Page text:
Now Smell This
Victoria's Own

The Psychadellic Earthiness of Fairchild


Chihuly Pond of Glass, originally uploaded by tomalu.

Inspired by the Fairchild Tropical Botanic Garden in Florida, Anya’s Garden perfume by the same name from presents the most unusual array of notes in the line. Full of exotic tropical aromas from both land and sea, it is a boisterous earthy explosion of hot and moist notes. I have never been to Florida, but after experiencing Fairchild I can imagine how intoxicating the humid tropical air must be, hosting such intense polarities.

Fairchild perfume is exotic and disturbing – you will smell here scents that you probably never smelled before: opening with the heady, unusual peppery-floral-horseradish notes of pandanus (kewda) and the bright, more familiar hesperidious notes of pink grapefruit and sweet clementine, Fairchild’s pungent opening will wake you up immediately and grab your attention with intrigue and puzzlement. Than notes champaca, magnolia and various jasmines rein the heart; though I personally feel the pandanus notes lingers longer than all and overshadows the presence of these glorious flowers. From the tree tops bearing tropical flowers and fruit, Fairchild goes deeper, and explores the moist soil and the luscious vegetation, with air-exposed roots intertwining amongst moss and seashells and ponds. The notes of beach-harvested ambergris and the toasted seashells are very muted and barely noticeable (the latter were also used in Tango by Aftelier in a larger amount), adding complexity to the base that is at times overbearingly earthy. Fairchild smells wet, hot and tropical and the contrast between the pungent and unusual kewda jutaxposed with moss and roots creates a peculiarly psychedelic earthy feel.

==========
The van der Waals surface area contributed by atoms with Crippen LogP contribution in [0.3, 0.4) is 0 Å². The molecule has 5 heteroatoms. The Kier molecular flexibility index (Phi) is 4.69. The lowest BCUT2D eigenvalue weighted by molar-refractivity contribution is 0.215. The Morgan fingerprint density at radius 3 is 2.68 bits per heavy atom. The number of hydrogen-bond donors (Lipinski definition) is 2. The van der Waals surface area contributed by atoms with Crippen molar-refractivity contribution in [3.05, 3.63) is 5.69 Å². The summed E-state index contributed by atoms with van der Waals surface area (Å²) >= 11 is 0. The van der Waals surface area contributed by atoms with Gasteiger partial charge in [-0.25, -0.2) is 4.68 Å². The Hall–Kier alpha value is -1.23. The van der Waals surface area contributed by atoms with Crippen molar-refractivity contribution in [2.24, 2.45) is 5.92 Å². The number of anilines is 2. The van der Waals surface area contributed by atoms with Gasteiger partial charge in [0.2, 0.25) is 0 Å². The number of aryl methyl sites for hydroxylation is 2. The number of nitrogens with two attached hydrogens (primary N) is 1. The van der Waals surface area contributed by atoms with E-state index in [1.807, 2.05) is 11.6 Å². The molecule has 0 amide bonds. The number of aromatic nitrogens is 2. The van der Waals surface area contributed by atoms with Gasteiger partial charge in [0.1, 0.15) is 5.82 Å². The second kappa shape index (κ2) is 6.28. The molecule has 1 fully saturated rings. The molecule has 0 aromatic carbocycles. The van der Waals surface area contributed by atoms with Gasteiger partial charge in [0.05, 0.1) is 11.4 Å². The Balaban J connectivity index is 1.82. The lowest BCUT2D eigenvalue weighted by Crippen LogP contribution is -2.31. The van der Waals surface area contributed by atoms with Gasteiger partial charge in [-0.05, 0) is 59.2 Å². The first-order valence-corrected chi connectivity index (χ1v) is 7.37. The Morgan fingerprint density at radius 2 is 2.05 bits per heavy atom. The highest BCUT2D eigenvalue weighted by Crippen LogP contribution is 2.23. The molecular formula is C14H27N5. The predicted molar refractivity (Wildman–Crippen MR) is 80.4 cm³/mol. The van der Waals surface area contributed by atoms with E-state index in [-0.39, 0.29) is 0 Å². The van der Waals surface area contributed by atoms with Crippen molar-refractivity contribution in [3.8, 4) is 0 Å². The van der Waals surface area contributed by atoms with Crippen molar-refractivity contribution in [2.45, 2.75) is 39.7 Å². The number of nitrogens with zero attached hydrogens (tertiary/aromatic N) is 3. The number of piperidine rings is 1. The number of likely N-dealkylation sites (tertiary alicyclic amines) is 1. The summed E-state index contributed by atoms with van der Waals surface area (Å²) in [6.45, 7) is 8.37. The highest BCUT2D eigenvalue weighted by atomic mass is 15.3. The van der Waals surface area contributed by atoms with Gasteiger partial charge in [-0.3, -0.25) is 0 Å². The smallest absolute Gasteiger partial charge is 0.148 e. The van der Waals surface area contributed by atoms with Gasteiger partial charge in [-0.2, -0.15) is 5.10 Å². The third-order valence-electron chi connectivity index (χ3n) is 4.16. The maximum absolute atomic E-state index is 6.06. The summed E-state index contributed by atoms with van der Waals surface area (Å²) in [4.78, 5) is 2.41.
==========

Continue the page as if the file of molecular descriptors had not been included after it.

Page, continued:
According to Anya’s Garden website, Fairchild includes notes of pandanus, champaca (gold and white), a few different types of jasmine, citrus notes (grapefruit, clementine), ylang ylang, and base notes of ambergris, oakmoss, seaweed, toasted seashells, hedychium roots and spicy galangal.

Anya McCoy is one of the pioneers of Natural Perfumery, and being a Landscape Architect, she has appropriately chosen to dedicate each perfume in her line to famous botanical gardens around the world such as Fairchild and Riverside (a citrus-ambery perfume which was recently discontinued) as well as imaginary/mythical ones, like her goat-haired fougere fragrance, Pan. Anya is also the queen of tincturing rare tropical flowers that she grows in her garden, and which do not submit their essences to any form of distillation. The tinctures give a certain depth and complexity as well as a vivid aura – as if the perfume is breathing with life.

Fairchild can be had via Anya's Garden webstore, in parfum Extrait (3.5ml for $40), Eau de Parfum (15ml for $80) or in sample spray size (2ml for $20). A smaller size sample, for one or two application is also available for $5.